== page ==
It’s been a while, but I went on a stag do yesterday, which meant a rare foray into the smoke. Having frequented less-than-desirable residences sarf of the river for nigh on a decade traversing the millennium, I embraced the rats, violence and general unpleasantness and thought I never wanted to leave. Now, when I travel to Peckham, Camberwell and other past haunts I engage the central locking and have a tightly rolled up copy of Mountain Bike Weekly to hand should I wish to fend off the enemy who aspires to take ownership of my hard-won possessions.

I digress, the stag was for an old friend, Will, and was perfectly orchestrated by the logistical maestro, best man ‘Pete’. It is a thing of wonder to bear witness to 15 middle aged men, all with differing baggage and needs, at varying levels of the alcoholic tolerance charts, all managing to get to point B from starting point A with no men down.

Wanting to relive my youth, I had visions of chaining Will to a lamppost in Leicester square attired in a bow tie and mankini as we smothered him in hair removal cream and took copious selfies around his flailing body. I addressed this thought train with Pete on the eve of the stag and his response put me in my place: "We're too old for that mate. Bunch of 40 to 50 year olds."

Seeing that in writing was an epiphany for me. He was right. Gone are those days when flaming drambucas would leave you sick as a dog for the next week as your wallet bled. Stags now are more inventive, refined and ultimately enjoyable. For mine, 25 lads hit Brighton where we spent half the night failing to get into hostelries who didn’t like all male parties (strange, considering it was Brighton), before ending up in a techno garage club listening to what sounded like a 12-inch remix on repeat of a pneumatic drill turned to 11. Meanwhile, dribbling wrecks with eyes the size of lake Windermere hugged us, professing undying love as they gave us a close-up dance while looking less than resplendent in white snooker referee gloves.

Highbury was the first location for Will's soiree where we attempted the ‘escape room’. In effect, it is north London’s version of the crystal maze and I, naturally, passed as Richard O Brien. Teams of four or five are locked in a room with a series of cryptic tasks to undertake. I thought to myself: I am fumbling around in a pitch-black room with four random men I have never met as we attempt to find a key to unlock a padlock. To be fair, a few miles down the road you would pay more than £27 for that privilege. Suffice to say, a teacher, administrator, Lawyer and IT ‘professional’ were not capable of solving the riddles and had to be rescued by a teenage part-time worker who proceeded to show us the complicated method of unlocking the final puzzle. By that point we didn’t really care and made speedy escape to Piccadilly for a comedy show.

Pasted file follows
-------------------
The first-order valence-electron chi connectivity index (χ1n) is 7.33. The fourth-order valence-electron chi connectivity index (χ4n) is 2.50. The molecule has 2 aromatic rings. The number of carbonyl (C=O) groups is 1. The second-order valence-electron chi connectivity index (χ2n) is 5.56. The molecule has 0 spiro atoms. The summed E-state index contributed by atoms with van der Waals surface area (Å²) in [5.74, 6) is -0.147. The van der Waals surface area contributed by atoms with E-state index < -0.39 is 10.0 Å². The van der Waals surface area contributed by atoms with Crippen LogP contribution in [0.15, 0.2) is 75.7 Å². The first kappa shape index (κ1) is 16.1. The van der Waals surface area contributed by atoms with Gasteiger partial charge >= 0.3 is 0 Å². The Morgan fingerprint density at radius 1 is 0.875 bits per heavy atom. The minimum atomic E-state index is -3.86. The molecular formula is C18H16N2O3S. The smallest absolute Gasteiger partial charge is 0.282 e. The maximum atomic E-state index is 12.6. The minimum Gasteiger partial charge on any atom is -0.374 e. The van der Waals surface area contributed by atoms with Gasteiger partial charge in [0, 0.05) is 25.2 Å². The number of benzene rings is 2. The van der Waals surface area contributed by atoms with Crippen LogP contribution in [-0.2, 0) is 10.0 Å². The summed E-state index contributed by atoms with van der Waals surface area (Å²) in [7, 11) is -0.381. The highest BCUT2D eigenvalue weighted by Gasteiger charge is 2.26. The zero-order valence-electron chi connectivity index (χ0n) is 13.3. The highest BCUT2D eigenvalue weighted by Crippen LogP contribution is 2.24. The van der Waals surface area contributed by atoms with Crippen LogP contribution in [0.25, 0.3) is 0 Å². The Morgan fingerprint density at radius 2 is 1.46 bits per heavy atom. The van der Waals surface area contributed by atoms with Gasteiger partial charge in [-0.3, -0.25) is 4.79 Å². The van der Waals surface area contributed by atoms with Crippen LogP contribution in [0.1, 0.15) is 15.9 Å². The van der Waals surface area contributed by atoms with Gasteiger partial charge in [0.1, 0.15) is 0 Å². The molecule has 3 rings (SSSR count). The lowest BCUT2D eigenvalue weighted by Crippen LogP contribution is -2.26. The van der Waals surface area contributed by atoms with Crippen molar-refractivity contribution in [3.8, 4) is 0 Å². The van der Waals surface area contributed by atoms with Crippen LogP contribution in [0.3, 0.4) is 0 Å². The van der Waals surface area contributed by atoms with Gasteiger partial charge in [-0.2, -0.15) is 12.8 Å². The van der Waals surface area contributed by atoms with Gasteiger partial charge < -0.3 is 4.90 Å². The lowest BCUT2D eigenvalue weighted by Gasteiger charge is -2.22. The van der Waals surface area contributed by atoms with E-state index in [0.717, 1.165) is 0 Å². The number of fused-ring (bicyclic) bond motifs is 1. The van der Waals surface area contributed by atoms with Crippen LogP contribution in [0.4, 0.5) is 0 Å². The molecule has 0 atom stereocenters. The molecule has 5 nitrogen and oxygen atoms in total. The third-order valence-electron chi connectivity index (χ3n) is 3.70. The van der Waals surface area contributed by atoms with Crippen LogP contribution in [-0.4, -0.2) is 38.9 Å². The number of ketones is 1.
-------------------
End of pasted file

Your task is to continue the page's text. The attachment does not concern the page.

Amateur comedy is always hit or miss, but generally miss. With seven other people besides our party in attendance, the omens weren’t good, but the acts peculiarly were. Star of the show was Joshua Robertson, aged 23, despite our pre-conceptions when he came to the mic. He was assisted on stage as he has serious physical (and speech) difficulties. Joshua suffered serious brain damage aged 11 in a motorbike accident, where he ‘died’ twice and spent many months in a coma. At the time, he lost the power of speech and his life changed for ever. Watching him struggle to negate the step and then lean against the back wall to support the weight of his slight frame I must admit I thought this was folly: The disabled comedian comes up, gets a few laughs out of pity and goes back off with a little more confidence that he came on stage with. Preconceptions were soon annihilated: his act was self-effacing, filthy, genuinely funny and with his catchphrase of ‘Yeah man’, he simply stole the show.

As I write this the morning after the night before, I am surprised that I have no hangover and am contemplating pulling the mountain bike out of hibernation for a jaunt around the green spaces Hertfordshire has to offer, before the council fulfils its promise to concrete them over.

Suffice to say, Pete was right. We did not have to strip Will semi-naked and publicly humiliate him to have fun. It is behaviour unbecoming of a 40-something-year-old. Despite his righteousness, I feel there is unfinished business however. After I get back from my ride I am going to slip into some cords and brogues and sip on an americano as I plot ways to have one over on Will on his wedding day. Now where did I put that mankini and Veet hair removal cream...?